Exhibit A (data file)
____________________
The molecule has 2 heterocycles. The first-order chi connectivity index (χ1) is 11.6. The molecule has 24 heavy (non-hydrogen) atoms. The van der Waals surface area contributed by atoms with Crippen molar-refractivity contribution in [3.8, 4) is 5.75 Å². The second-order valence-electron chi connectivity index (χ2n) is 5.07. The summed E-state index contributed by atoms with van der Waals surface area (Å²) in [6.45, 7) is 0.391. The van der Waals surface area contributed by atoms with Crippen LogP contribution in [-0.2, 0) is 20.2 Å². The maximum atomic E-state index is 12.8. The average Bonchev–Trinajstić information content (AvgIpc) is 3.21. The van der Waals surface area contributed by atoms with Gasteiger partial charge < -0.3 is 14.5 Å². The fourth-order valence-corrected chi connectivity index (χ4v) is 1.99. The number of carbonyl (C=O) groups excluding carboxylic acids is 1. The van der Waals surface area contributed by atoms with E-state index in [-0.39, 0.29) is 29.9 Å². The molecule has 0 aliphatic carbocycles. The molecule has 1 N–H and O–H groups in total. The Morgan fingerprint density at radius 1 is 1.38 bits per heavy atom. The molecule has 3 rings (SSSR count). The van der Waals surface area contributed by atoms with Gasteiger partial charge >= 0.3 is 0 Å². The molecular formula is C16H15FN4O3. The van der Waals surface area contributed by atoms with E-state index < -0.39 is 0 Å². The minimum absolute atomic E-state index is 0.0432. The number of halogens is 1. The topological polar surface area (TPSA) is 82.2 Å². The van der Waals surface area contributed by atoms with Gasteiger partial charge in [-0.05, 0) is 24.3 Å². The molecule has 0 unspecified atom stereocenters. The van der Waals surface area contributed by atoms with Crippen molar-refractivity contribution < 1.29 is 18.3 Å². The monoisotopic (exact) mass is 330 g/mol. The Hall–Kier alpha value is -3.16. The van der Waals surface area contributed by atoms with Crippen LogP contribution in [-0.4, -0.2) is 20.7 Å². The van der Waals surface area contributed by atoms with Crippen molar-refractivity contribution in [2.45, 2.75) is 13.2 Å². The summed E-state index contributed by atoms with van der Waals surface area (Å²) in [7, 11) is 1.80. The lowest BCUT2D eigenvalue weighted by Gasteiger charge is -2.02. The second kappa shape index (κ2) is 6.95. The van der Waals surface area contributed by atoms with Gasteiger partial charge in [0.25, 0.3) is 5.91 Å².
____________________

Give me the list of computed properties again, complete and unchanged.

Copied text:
The molecule has 2 heterocycles. The first-order chi connectivity index (χ1) is 11.6. The molecule has 24 heavy (non-hydrogen) atoms. The van der Waals surface area contributed by atoms with Crippen molar-refractivity contribution in [3.8, 4) is 5.75 Å². The second-order valence-electron chi connectivity index (χ2n) is 5.07. The summed E-state index contributed by atoms with van der Waals surface area (Å²) in [6.45, 7) is 0.391. The van der Waals surface area contributed by atoms with Crippen LogP contribution in [-0.2, 0) is 20.2 Å². The maximum atomic E-state index is 12.8. The average Bonchev–Trinajstić information content (AvgIpc) is 3.21. The van der Waals surface area contributed by atoms with Gasteiger partial charge < -0.3 is 14.5 Å². The fourth-order valence-corrected chi connectivity index (χ4v) is 1.99. The number of carbonyl (C=O) groups excluding carboxylic acids is 1. The van der Waals surface area contributed by atoms with E-state index in [-0.39, 0.29) is 29.9 Å². The molecule has 0 aliphatic carbocycles. The molecule has 1 N–H and O–H groups in total. The Morgan fingerprint density at radius 1 is 1.38 bits per heavy atom. The molecule has 3 rings (SSSR count). The van der Waals surface area contributed by atoms with Gasteiger partial charge >= 0.3 is 0 Å². The molecular formula is C16H15FN4O3. The van der Waals surface area contributed by atoms with E-state index < -0.39 is 0 Å². The minimum absolute atomic E-state index is 0.0432. The number of halogens is 1. The topological polar surface area (TPSA) is 82.2 Å². The van der Waals surface area contributed by atoms with Gasteiger partial charge in [-0.05, 0) is 24.3 Å². The molecule has 0 unspecified atom stereocenters. The van der Waals surface area contributed by atoms with Crippen molar-refractivity contribution < 1.29 is 18.3 Å². The monoisotopic (exact) mass is 330 g/mol. The Hall–Kier alpha value is -3.16. The van der Waals surface area contributed by atoms with Crippen LogP contribution in [-0.4, -0.2) is 20.7 Å². The van der Waals surface area contributed by atoms with Crippen molar-refractivity contribution in [2.45, 2.75) is 13.2 Å². The summed E-state index contributed by atoms with van der Waals surface area (Å²) in [7, 11) is 1.80. The lowest BCUT2D eigenvalue weighted by Gasteiger charge is -2.02. The second kappa shape index (κ2) is 6.95. The van der Waals surface area contributed by atoms with Gasteiger partial charge in [0.25, 0.3) is 5.91 Å².